Cruz Del Sur
Manilla Road may have lost their key guitarist and prime architect Matt Shelton, but Greece’s Battleroar prove that the spirit that lied within their brand of epic heavy/power metal continues on through the ages. With their fifth full-length Codex Epicus, there is definitely an air of Manilla Road worship and all the greatest parts of it. With a decidedly crisp, yet classic feel in the production value; this hour-long mixture of bombastically epic soundscapes and thundering heavy metal entwined with slight acoustic moments proves that this genre is far from faltering. The album is composed of nine tracks, most of them being over the five-minute mark and sometimes encroaching a bit over the seven-minute mark, which is common for what many would say is a doom influence. Yet in this time, much is explored in the way of texture and listeners are getting far more than a simple verse/chorus from much of the album. Opener “We Shall Conquer” does a phenomenal job of showcasing that, with its might being displayed to the listener right from the start. “Sword Of The Flame” might not be the most punchy, but it comes with a pulse-pounding solo effort that listeners will surely remember. “Chronicles Of Might” is a bit more pompous, particularly in the chorus; but we should expect nothing less. I didn’t expect a solo section to hit there to be honest, but it certainly beefs up and already monumental piece, especially when the choir backs the solo. How much more epic can you get? Where are those classic D&D comic reprints I bought last month? This record would be a great to jam while reading them.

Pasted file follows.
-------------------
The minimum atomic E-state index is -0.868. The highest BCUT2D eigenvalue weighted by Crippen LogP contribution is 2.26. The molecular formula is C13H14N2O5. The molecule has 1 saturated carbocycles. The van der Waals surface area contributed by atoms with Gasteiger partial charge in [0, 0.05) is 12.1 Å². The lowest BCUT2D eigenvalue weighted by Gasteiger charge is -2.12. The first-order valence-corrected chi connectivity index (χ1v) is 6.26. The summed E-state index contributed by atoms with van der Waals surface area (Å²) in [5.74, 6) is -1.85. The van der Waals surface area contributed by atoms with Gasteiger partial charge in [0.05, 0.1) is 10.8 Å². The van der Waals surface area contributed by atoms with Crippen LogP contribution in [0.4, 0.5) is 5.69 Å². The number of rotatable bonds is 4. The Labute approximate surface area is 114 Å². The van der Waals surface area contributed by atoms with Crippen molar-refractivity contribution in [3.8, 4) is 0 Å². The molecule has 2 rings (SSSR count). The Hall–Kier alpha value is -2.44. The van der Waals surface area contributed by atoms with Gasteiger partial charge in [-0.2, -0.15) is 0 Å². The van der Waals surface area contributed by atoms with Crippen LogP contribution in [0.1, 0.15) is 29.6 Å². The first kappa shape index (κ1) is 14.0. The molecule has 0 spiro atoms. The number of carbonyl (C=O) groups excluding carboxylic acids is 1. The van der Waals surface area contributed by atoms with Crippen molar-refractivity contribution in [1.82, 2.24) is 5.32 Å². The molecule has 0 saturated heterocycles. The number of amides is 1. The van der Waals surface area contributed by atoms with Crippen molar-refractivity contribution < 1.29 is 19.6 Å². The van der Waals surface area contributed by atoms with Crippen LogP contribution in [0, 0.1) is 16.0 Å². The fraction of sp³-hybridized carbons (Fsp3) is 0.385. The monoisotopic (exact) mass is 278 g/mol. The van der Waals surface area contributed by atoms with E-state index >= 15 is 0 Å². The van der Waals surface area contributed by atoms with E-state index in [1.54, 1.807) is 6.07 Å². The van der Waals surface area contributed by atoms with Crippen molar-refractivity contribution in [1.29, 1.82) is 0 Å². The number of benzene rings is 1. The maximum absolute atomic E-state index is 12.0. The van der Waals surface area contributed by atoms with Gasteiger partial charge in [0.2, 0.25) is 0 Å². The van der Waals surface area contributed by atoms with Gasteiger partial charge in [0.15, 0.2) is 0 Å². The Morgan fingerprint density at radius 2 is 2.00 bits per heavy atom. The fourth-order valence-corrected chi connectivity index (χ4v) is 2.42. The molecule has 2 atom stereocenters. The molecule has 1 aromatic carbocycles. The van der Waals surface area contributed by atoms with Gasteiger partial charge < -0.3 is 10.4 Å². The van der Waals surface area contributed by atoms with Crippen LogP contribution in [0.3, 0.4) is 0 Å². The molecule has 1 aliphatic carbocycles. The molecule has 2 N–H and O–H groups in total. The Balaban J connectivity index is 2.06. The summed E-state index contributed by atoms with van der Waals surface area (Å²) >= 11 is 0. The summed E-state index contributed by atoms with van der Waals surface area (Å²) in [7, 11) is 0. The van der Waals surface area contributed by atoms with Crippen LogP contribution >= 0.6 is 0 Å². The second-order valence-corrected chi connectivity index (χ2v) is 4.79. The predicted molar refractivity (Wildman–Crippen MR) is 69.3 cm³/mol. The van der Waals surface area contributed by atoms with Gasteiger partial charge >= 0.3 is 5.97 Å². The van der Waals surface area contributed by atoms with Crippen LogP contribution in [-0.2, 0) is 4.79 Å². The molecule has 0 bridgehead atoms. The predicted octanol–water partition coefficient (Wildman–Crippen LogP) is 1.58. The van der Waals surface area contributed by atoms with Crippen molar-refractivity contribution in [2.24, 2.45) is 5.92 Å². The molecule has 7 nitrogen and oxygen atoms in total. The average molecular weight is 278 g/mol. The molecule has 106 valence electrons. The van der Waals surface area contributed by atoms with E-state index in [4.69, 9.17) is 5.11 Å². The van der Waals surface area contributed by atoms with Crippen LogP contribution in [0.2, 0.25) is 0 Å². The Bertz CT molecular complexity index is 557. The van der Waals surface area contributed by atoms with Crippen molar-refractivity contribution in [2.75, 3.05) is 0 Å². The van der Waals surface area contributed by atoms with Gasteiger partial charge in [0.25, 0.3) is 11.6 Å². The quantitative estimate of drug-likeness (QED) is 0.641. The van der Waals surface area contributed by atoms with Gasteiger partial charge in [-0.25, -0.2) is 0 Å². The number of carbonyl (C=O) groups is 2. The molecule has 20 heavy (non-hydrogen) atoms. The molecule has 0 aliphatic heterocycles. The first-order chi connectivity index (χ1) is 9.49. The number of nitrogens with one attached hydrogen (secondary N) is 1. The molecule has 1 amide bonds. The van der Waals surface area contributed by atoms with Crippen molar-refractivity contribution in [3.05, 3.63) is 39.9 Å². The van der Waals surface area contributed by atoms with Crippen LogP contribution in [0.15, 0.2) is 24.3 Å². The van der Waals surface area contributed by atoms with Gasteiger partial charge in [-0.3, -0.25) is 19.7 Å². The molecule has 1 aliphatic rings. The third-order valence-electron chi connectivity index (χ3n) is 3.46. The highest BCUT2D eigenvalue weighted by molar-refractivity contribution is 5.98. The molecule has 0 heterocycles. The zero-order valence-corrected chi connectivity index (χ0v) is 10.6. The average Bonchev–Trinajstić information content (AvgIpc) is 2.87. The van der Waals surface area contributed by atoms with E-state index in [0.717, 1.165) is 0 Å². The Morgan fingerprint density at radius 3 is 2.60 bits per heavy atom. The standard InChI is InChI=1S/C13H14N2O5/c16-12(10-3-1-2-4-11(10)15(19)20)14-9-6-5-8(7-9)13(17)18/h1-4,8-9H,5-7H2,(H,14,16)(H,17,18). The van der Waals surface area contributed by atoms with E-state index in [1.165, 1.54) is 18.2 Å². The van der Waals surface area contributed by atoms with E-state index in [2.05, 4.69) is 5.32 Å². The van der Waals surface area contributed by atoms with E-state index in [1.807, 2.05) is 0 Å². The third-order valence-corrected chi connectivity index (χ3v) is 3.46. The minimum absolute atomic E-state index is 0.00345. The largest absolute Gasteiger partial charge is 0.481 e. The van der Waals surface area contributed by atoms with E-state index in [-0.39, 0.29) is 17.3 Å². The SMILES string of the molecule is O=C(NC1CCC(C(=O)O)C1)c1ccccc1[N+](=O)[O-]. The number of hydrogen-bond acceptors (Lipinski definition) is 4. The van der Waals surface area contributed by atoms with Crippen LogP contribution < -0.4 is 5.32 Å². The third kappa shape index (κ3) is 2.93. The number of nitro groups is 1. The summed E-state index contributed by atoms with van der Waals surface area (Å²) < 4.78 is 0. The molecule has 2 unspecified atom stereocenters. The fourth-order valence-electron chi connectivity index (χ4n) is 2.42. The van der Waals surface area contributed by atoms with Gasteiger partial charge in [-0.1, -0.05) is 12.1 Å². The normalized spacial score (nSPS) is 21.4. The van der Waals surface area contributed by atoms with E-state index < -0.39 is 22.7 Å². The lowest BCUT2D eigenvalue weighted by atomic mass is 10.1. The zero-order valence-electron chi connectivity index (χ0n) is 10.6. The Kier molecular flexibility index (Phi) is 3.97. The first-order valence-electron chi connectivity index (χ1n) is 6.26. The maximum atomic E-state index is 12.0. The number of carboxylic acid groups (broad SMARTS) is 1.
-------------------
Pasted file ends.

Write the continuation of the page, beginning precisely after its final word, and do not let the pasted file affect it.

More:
Then we get to “The Doom Of Medusa” which is by far one of the fiercest tracks here, further embodying the “epic” nature of this album. In life, few things are as grandiose. “Palace Of The Martyrs” keeps the mood along with “Kings Of Old” which shows that Codex Epicus doesn’t intend to pull any punches – or does it? As we continue listening, an unexpected bit of flute playing opens up arguably one of the greatest epics here, “Enchanting Threnody” which is a phenomenal way to top it all off. But Battleroar didn’t want to leave us with just seven tracks and an instrumental intro, because they manage to pull off one more killer cut with “Stronghold” which ends the album on just an epic note as it began. If you’re looking for the sound of true to form classic heavy metal majesty without a sign of core to be had, then you need look no further than Codex Epicus. I would say “they don’t make them like this anymore” but with this record and a few others I’ve been jamming over the past few weeks, I beg to differ in the most thankful of ways. Sure, modern sounds will continue to mutate in order to fit modern trends, but there’s nothing trendy or modern about this one. Battleroar have crafted a classic epic heavy metal record with all the trimmings of doom in an era that has long since passed the monstrosity that was dubstep. To me, that is monolithic. The fact that classic sounds can still be performed with as much merit and precision as the originals released nearly three decades ago. While it is still unclear as to whether or not Manilla Road will continue (and I do not think they should considering all the releases that they’ve given us, as well as the fact that the progenitor died and I’d hate to see them end up like GWAR, which is still arguably missing the politically incorrect wit and humor of David Brockie) we still have acts like Battleroar to show us that the classic sound is far from being vanquished by the barbarian hordes.
(9 Tracks, 54:00)
Purchase HERE (Bandcamp)